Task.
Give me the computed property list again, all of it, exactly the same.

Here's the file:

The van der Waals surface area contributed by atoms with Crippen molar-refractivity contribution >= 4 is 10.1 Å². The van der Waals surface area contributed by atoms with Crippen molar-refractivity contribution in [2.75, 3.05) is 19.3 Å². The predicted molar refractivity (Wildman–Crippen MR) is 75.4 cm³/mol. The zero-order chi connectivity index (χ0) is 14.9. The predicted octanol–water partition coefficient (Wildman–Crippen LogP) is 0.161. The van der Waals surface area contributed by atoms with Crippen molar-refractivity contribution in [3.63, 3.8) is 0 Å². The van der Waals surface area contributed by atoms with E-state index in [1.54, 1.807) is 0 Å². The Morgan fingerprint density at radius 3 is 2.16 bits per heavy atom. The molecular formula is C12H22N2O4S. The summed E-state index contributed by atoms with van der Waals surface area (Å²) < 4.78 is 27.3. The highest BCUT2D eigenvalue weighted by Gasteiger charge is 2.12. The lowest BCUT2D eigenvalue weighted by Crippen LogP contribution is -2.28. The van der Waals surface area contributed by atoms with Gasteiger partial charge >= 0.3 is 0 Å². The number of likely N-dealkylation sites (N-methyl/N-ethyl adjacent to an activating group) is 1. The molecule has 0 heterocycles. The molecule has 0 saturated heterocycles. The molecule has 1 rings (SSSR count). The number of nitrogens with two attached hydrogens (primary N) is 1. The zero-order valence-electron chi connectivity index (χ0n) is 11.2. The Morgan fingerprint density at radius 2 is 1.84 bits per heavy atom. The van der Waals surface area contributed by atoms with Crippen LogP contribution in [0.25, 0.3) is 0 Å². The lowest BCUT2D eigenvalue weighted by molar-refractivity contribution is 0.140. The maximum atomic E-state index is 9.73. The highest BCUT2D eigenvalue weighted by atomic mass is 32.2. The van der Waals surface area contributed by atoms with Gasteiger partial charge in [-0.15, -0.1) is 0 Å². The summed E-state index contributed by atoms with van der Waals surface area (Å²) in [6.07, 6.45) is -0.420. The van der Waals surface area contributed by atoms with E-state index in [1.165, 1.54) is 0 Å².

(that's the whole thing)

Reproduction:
The van der Waals surface area contributed by atoms with Crippen molar-refractivity contribution >= 4 is 10.1 Å². The van der Waals surface area contributed by atoms with Crippen molar-refractivity contribution in [2.75, 3.05) is 19.3 Å². The predicted molar refractivity (Wildman–Crippen MR) is 75.4 cm³/mol. The zero-order chi connectivity index (χ0) is 14.9. The predicted octanol–water partition coefficient (Wildman–Crippen LogP) is 0.161. The van der Waals surface area contributed by atoms with Crippen molar-refractivity contribution in [3.63, 3.8) is 0 Å². The van der Waals surface area contributed by atoms with E-state index in [1.54, 1.807) is 0 Å². The Morgan fingerprint density at radius 3 is 2.16 bits per heavy atom. The molecular formula is C12H22N2O4S. The summed E-state index contributed by atoms with van der Waals surface area (Å²) < 4.78 is 27.3. The highest BCUT2D eigenvalue weighted by Gasteiger charge is 2.12. The lowest BCUT2D eigenvalue weighted by Crippen LogP contribution is -2.28. The van der Waals surface area contributed by atoms with Gasteiger partial charge >= 0.3 is 0 Å². The number of likely N-dealkylation sites (N-methyl/N-ethyl adjacent to an activating group) is 1. The molecule has 0 heterocycles. The molecule has 0 saturated heterocycles. The molecule has 1 rings (SSSR count). The number of nitrogens with two attached hydrogens (primary N) is 1. The zero-order valence-electron chi connectivity index (χ0n) is 11.2. The Morgan fingerprint density at radius 2 is 1.84 bits per heavy atom. The van der Waals surface area contributed by atoms with Crippen LogP contribution in [0.25, 0.3) is 0 Å². The lowest BCUT2D eigenvalue weighted by molar-refractivity contribution is 0.140. The maximum atomic E-state index is 9.73. The highest BCUT2D eigenvalue weighted by atomic mass is 32.2. The van der Waals surface area contributed by atoms with Gasteiger partial charge in [-0.15, -0.1) is 0 Å². The summed E-state index contributed by atoms with van der Waals surface area (Å²) in [6.07, 6.45) is -0.420. The van der Waals surface area contributed by atoms with E-state index in [1.165, 1.54) is 0 Å².